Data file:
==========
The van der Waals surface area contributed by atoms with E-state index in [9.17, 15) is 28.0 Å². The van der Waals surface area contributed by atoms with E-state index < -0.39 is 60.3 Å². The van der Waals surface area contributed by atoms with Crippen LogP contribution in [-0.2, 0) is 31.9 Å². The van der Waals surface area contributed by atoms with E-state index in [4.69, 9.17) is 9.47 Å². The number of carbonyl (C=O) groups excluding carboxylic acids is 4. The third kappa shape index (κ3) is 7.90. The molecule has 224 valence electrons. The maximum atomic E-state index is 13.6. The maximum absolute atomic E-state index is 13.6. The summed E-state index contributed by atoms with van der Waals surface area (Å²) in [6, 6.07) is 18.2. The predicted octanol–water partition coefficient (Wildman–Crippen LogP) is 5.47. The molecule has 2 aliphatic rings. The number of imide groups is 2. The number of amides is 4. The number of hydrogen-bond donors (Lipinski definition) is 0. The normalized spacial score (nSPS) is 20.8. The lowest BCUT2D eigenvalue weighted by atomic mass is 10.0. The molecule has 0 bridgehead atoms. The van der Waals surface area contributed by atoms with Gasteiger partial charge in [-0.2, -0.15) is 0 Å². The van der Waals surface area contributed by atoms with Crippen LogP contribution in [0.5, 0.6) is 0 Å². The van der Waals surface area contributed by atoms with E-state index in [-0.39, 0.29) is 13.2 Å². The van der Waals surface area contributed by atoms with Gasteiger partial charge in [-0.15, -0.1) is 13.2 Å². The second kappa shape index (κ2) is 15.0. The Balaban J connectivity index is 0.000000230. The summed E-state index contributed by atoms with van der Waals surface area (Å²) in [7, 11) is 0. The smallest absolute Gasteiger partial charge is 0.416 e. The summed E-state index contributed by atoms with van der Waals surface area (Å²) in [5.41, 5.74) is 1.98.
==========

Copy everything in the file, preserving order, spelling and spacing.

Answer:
The van der Waals surface area contributed by atoms with E-state index in [9.17, 15) is 28.0 Å². The van der Waals surface area contributed by atoms with E-state index < -0.39 is 60.3 Å². The van der Waals surface area contributed by atoms with Crippen LogP contribution in [-0.2, 0) is 31.9 Å². The van der Waals surface area contributed by atoms with E-state index in [4.69, 9.17) is 9.47 Å². The number of carbonyl (C=O) groups excluding carboxylic acids is 4. The third kappa shape index (κ3) is 7.90. The molecule has 224 valence electrons. The maximum atomic E-state index is 13.6. The maximum absolute atomic E-state index is 13.6. The summed E-state index contributed by atoms with van der Waals surface area (Å²) in [6, 6.07) is 18.2. The predicted octanol–water partition coefficient (Wildman–Crippen LogP) is 5.47. The molecule has 2 aliphatic rings. The number of imide groups is 2. The number of amides is 4. The number of hydrogen-bond donors (Lipinski definition) is 0. The normalized spacial score (nSPS) is 20.8. The lowest BCUT2D eigenvalue weighted by atomic mass is 10.0. The molecule has 0 bridgehead atoms. The van der Waals surface area contributed by atoms with Gasteiger partial charge in [-0.2, -0.15) is 0 Å². The van der Waals surface area contributed by atoms with Crippen LogP contribution in [0.5, 0.6) is 0 Å². The van der Waals surface area contributed by atoms with E-state index in [-0.39, 0.29) is 13.2 Å². The van der Waals surface area contributed by atoms with Gasteiger partial charge in [-0.15, -0.1) is 13.2 Å². The second kappa shape index (κ2) is 15.0. The Balaban J connectivity index is 0.000000230. The summed E-state index contributed by atoms with van der Waals surface area (Å²) in [7, 11) is 0. The smallest absolute Gasteiger partial charge is 0.416 e. The summed E-state index contributed by atoms with van der Waals surface area (Å²) in [5.41, 5.74) is 1.98.